What you need to know
- Google asked a judge from the U.S. Justice Department's ongoing antitrust case to make Microsoft share documents related to the case.
- Microsoft claims that Google's request is unreasonable and burdensome.
- Google served a subpoena to Microsoft about documents regarding Bing, Internet Explorer, and Edge three months ago.
Microsoft is a key player in the U.S. Justice Department's ongoing antitrust lawsuit against Alphabet's Google. According to a court filing that was unsealed on Thursday, July 30, 2021, Google asked a judge hearing the case to make Microsoft share documents related to Microsoft's Bing, Internet Explorer, and Edge browser.
The filing claims that Microsoft refuses to search the files of 19 executives. Google says that the files in question are relevant to its defense (via Bloomberg). Microsoft was served a subpoena by Google over three months ago (via Reuters)
"In particular, there are nineteen Microsoft employees who held important positions relating to activities at the core of this case but whose files Microsoft refuses to commit to search at this time," says Google in the filing.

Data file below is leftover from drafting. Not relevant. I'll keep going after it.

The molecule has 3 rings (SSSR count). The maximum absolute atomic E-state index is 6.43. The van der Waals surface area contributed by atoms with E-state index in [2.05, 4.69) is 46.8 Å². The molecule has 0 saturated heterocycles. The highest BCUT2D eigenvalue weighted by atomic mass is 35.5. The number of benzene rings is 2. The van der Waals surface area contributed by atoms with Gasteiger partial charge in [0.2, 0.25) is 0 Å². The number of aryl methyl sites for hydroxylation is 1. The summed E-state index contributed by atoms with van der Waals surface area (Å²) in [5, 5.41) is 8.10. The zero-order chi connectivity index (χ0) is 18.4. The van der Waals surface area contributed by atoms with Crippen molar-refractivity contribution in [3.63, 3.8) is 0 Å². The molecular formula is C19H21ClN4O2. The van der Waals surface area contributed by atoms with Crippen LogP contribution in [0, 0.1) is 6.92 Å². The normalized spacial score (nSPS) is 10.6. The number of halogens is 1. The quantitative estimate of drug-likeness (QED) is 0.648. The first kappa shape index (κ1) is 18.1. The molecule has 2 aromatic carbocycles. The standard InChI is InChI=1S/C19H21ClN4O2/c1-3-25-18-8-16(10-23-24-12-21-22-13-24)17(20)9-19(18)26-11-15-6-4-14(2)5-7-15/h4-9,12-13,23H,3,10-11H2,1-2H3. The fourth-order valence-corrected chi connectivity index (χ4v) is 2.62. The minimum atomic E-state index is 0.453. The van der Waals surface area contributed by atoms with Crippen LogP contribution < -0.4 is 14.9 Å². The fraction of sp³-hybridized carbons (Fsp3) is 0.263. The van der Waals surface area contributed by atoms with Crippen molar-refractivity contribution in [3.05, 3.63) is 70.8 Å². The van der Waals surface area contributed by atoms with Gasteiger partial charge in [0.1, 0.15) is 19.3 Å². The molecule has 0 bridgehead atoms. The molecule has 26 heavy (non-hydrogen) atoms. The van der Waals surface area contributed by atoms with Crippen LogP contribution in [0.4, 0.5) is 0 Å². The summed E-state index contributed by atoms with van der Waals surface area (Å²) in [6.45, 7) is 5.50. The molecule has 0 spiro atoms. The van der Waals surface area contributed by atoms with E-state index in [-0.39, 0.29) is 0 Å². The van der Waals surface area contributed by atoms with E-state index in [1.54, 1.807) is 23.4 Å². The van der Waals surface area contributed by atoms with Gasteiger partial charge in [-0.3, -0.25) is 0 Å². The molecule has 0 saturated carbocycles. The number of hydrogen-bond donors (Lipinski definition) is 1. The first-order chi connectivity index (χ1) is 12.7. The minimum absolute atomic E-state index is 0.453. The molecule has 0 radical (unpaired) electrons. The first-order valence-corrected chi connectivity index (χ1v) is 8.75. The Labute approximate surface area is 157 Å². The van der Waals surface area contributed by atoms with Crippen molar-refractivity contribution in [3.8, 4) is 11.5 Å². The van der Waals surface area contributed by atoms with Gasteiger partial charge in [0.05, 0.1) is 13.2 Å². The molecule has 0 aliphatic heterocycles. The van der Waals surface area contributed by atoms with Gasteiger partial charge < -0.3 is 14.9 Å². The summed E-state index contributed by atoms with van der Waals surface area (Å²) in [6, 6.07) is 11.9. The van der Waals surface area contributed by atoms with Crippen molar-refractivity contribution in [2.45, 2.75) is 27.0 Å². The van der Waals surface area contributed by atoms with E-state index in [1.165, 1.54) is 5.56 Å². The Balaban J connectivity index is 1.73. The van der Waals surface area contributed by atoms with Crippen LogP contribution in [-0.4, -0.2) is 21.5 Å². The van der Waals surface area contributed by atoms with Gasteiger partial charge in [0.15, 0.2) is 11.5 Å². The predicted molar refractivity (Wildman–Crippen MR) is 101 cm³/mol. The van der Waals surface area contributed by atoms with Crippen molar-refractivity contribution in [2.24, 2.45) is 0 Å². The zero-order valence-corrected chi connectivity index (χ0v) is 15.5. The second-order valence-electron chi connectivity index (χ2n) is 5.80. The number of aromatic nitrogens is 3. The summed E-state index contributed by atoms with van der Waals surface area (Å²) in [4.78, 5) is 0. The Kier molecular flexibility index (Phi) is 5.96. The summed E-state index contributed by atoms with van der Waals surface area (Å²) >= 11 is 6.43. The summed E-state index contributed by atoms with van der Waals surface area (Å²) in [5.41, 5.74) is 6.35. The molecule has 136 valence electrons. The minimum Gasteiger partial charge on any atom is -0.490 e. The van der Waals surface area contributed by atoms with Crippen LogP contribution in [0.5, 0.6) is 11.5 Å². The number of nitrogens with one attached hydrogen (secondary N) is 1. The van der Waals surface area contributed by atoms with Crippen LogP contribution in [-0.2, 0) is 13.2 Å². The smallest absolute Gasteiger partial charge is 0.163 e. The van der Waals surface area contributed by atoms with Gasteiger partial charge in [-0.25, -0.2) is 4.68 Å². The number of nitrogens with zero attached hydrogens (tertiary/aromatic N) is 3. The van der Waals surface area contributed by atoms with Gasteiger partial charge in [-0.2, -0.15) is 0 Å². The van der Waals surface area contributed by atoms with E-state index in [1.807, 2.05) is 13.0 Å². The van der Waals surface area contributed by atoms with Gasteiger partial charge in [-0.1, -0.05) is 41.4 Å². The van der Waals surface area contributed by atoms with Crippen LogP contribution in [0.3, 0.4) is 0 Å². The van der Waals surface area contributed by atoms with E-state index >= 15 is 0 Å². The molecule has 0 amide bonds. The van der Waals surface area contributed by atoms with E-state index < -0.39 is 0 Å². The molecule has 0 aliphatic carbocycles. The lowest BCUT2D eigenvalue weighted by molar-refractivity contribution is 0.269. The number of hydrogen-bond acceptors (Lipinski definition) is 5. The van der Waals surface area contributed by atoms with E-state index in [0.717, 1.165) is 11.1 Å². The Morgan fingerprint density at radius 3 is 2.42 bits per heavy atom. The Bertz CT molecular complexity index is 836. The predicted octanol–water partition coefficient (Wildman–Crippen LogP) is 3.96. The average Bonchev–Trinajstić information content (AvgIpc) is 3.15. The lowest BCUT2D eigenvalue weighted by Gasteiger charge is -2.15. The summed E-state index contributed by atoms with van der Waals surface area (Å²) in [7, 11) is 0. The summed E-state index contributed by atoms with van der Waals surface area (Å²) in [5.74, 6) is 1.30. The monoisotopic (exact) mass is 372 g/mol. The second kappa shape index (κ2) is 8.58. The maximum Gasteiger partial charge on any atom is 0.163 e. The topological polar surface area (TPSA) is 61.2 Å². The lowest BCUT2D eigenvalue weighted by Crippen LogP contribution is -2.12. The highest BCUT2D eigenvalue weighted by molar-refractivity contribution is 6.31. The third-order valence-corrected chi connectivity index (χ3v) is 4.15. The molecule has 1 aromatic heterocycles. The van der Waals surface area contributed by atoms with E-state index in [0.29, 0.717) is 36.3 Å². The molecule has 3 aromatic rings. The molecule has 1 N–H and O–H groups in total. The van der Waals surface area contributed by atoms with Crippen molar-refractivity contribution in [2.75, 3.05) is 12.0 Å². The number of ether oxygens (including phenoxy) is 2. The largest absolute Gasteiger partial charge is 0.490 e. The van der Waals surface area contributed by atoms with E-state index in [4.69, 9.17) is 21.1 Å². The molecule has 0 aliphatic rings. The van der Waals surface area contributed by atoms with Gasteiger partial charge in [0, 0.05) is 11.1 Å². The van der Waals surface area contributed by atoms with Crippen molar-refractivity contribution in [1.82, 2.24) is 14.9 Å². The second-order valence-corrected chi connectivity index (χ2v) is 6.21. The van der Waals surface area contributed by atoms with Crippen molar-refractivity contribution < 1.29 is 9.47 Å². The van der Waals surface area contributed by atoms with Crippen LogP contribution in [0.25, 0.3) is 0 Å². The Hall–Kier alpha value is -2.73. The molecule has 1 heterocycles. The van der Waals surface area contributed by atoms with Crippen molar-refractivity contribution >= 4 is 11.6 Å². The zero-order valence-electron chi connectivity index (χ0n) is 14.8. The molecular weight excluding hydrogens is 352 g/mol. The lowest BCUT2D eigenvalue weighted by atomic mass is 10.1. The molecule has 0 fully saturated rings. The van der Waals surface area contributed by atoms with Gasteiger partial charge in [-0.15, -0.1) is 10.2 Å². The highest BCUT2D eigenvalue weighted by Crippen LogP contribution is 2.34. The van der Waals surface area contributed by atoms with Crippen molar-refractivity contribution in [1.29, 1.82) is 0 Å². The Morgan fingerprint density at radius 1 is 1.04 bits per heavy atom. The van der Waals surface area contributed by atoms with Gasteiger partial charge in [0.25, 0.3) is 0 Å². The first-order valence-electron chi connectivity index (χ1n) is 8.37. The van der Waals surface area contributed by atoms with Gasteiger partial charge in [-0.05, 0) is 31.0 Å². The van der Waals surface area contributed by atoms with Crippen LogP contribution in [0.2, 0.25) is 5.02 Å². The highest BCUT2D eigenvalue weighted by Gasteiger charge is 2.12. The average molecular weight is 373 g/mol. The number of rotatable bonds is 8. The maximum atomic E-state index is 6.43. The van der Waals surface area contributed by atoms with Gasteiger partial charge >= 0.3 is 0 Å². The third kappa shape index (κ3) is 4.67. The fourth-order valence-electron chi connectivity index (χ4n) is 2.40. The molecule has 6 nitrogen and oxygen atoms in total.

Microsoft issued a separate filing that calls Google's request burdensome and unreasonable. The filing from Microsoft explains that the company is willing to gather documents from 27 people. Google called for documents related to 28 additional individuals, bringing the total to 55.
According to Microsoft, Google hasn't provided "specific reasons" why the files are relevant to the case.
Google claims that the executives in question worked in several areas that are related to Microsoft's search engine and search advertising businesses.
Microsoft and Google had a truce for several years regarding regulatory complaints and lawsuits. That truce was not renewed, which is evident by recent activities from both companies.
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Sean Endicott brings nearly a decade of experience covering Microsoft and Windows news to Windows Central. He joined our team in 2017 as an app reviewer and now heads up our day-to-day news coverage. If you have a news tip or an app to review, hit him up at email@example.com (opens in new tab).
Essentially, Google is after more on information on people. Hardly surprising. Microsoft should have said that Google needs to provides the grounds upon which it believes these documents are relevant. Because if a company or individual can't provide legitimate reasons (grounds) for claims then that company or individual has no leg to stand on in court. Thus, the time wasting case be thrown out.
I wish Microsoft would just make its own version of YouTube and Twitter with the idea that you pay a monthly subscription so you're not spied on or have your personal information sold to whoever and that could be their selling point. Start them out small and see how big they can grow
Such a cry baby
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